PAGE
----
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1- FOREIGN EXCHANGE RESERVES
2- BED LINEN: PAKISTAN FACES ANTI-DUMPING DUTY
3- SECURITIZATION
4- RS 10 BILLION LOSSES DUE TO SICK UNITS

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RS.10 BILLION LOSSES DUE TO SICK UNITS

 

A total loss of Rs.10 billion due to an unnecessary delay in the liquidation process 
of sick units and merger of organizations

 

From SHAMIM AHMED RIZVI, Islamabad
Feb 03 - 09, 2003 
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The report of the Public Accounts Committee has confirmed the reports published recently in the national press criticizing the poor performance of the Corporate & Industrial Restructuring Corporation (CIRC) and organization set up by President Musharraf's government exclusively to arrange sale and liquidation of irretrievable sick units.

The CIRC was established in March 2000 with all the powers and was assigned the tasks of disposal of 868 sick units found irretrievable and arrange their sale or liquidation by March 2003. The CIRC is far behind the schedule and has not yet completed even on 1/5th of its target.

The Public Accounts Committee after reviewing the audit report for the financial year 2000 to 2002 has concluded that the federal government suffered a total loss of Rs.10 billion due to an unnecessary delay in the liquidation process of sick units and merger of organizations.

According to the report signed by the committee's Chairman HU Beg and all other members except Lt.Gen (Retd) Talat Masood, the government's decisions regarding the merger and liquidation of sick units/orgranisation were delayed unnecessarily causing huge losses to the national exchequer.

The then Chief Executive Gen. Pervez Musharraf in March 2001, had approved the sale of 868 sick units through open public auctions these units were identified by the Corporate Industrial Restructuring Corporation (CIRC) in consultation with the concerned banks as these units closed for years, owed over Rs.107 billion to the nationalized commercial banks.

 

 

After a detailed presentation to the Chief Executive, also attended by Ministers for Finances, Industries, Privatization, apart from Governor State Bank and Secretary General Finance, the Chief Executive of CIRC, Mr. Tariq Hamid told newsmen that a priority list of 102 units had been prepared for the auction of which will start from next month. These units owe over Rs.12 billion to United Bank, Habib Bank, National Bank and NDFC. "We are beginning with the worst units", Mr. Tariq Hamid claimed.

He said the CIRC will take over these assets from the government owned banks and financial institutions at their book value and in return the government will issue bonds to these banks at the time of privatization of the unit or after three years of take-over, whichever is earlier. The bonds at the book value of units will have 5-year maturity period with government guarantee at a profit fixed by the federal government form time to time in accordance with State Bank rates, he added.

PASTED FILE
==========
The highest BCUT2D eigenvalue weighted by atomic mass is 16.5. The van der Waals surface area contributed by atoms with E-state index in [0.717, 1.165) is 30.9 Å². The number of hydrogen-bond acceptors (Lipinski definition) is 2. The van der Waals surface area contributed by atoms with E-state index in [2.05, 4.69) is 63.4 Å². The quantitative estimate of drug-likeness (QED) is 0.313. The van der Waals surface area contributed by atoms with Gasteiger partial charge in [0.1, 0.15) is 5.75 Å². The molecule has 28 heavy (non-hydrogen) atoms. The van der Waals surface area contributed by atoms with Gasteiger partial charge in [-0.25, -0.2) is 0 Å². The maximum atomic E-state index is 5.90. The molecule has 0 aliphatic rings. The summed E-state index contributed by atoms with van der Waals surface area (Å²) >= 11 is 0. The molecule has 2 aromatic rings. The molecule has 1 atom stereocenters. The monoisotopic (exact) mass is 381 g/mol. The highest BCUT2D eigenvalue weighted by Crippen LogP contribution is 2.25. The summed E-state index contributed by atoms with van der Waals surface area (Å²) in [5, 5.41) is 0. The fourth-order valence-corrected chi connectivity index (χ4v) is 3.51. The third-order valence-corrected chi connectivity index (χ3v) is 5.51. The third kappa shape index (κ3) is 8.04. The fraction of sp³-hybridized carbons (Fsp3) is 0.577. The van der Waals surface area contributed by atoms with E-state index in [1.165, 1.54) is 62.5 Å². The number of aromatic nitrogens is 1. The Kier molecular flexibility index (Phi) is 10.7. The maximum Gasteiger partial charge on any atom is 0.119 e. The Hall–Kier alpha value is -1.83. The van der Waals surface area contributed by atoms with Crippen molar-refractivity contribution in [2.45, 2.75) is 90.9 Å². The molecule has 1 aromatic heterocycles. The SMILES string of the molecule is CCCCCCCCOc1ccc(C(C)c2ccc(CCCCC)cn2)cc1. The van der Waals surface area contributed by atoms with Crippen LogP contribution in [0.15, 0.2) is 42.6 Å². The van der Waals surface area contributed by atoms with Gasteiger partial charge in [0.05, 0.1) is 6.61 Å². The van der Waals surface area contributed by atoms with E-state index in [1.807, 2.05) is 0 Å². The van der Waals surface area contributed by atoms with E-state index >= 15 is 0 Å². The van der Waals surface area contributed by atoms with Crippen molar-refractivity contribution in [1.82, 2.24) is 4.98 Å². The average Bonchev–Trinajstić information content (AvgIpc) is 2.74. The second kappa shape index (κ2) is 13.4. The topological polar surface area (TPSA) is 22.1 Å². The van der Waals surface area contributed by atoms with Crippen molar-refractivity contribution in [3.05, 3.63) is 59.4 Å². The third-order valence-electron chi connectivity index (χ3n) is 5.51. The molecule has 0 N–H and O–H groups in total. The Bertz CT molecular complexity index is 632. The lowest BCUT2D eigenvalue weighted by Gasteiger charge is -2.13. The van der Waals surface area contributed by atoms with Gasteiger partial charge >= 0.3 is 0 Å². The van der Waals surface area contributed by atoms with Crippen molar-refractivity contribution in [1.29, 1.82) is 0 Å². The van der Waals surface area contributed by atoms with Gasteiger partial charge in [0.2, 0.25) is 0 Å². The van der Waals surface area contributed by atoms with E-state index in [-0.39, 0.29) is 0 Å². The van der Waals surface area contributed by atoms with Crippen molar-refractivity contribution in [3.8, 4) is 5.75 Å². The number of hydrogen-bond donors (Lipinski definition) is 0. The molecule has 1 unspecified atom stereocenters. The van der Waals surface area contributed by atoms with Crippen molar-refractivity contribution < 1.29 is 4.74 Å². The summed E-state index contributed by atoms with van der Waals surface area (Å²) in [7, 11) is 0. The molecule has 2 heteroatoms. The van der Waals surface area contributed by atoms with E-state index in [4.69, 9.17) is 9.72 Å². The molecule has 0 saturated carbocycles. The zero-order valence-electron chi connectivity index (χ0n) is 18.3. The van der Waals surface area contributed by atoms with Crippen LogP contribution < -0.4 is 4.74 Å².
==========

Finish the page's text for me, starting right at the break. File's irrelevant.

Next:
The strategy to auction the irretrievable sick industrial units having been approved by the Chief Executive was seen as a last ditch attempt by the government to solve the twin problem of sick industries and non-performing loans of the NCBs/DFIs which constantly threatened their operational liability. It appeared that the creditors banks and DFIs have not been able individually to change the management of the sick units owing sizable amounts of loans through open auction in the market. This may be partly to the fact that the task requires concerted action by the management of the banks and that would destabilize their daily working as the number of defaulting units has been increasing rapidly in each bank. In this contest creation of a single specialized institution like the CIRC is the right step to exclusively attend to the task.

From slow pace of work assigned to CIRC it appears that not many buyers/investors both domestic and foreign are not coming forward as was initially expected. It was hoped that some overseas Pakistanis may enter the scene to buy suitable enterprises from among the sick units. Additionally, foreign investors from the Middle East countries may also be interested in exploring the opportunities to make investments in relatively medium scale amounts. These expectations, however, did not prove correct.